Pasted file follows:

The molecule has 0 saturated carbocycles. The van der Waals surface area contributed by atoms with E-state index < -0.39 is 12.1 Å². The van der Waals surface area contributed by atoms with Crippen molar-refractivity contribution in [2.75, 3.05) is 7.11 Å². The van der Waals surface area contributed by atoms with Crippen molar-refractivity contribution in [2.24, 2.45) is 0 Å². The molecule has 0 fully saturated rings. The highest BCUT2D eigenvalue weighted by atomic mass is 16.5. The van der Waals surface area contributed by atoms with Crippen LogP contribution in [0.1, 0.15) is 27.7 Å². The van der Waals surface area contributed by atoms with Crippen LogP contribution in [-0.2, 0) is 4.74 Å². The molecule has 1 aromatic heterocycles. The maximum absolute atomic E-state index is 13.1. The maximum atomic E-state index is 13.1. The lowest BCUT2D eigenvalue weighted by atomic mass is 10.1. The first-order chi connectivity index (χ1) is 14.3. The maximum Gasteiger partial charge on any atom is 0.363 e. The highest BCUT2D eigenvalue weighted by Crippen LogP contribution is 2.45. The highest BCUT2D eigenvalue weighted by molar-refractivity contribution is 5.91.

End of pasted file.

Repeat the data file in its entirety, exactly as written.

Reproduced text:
The molecule has 0 saturated carbocycles. The van der Waals surface area contributed by atoms with E-state index < -0.39 is 12.1 Å². The van der Waals surface area contributed by atoms with Crippen molar-refractivity contribution in [2.75, 3.05) is 7.11 Å². The van der Waals surface area contributed by atoms with Crippen molar-refractivity contribution in [2.24, 2.45) is 0 Å². The molecule has 0 fully saturated rings. The highest BCUT2D eigenvalue weighted by atomic mass is 16.5. The van der Waals surface area contributed by atoms with Crippen LogP contribution in [0.1, 0.15) is 27.7 Å². The van der Waals surface area contributed by atoms with Crippen LogP contribution in [-0.2, 0) is 4.74 Å². The molecule has 1 aromatic heterocycles. The maximum absolute atomic E-state index is 13.1. The maximum atomic E-state index is 13.1. The lowest BCUT2D eigenvalue weighted by atomic mass is 10.1. The first-order chi connectivity index (χ1) is 14.3. The maximum Gasteiger partial charge on any atom is 0.363 e. The highest BCUT2D eigenvalue weighted by Crippen LogP contribution is 2.45. The highest BCUT2D eigenvalue weighted by molar-refractivity contribution is 5.91.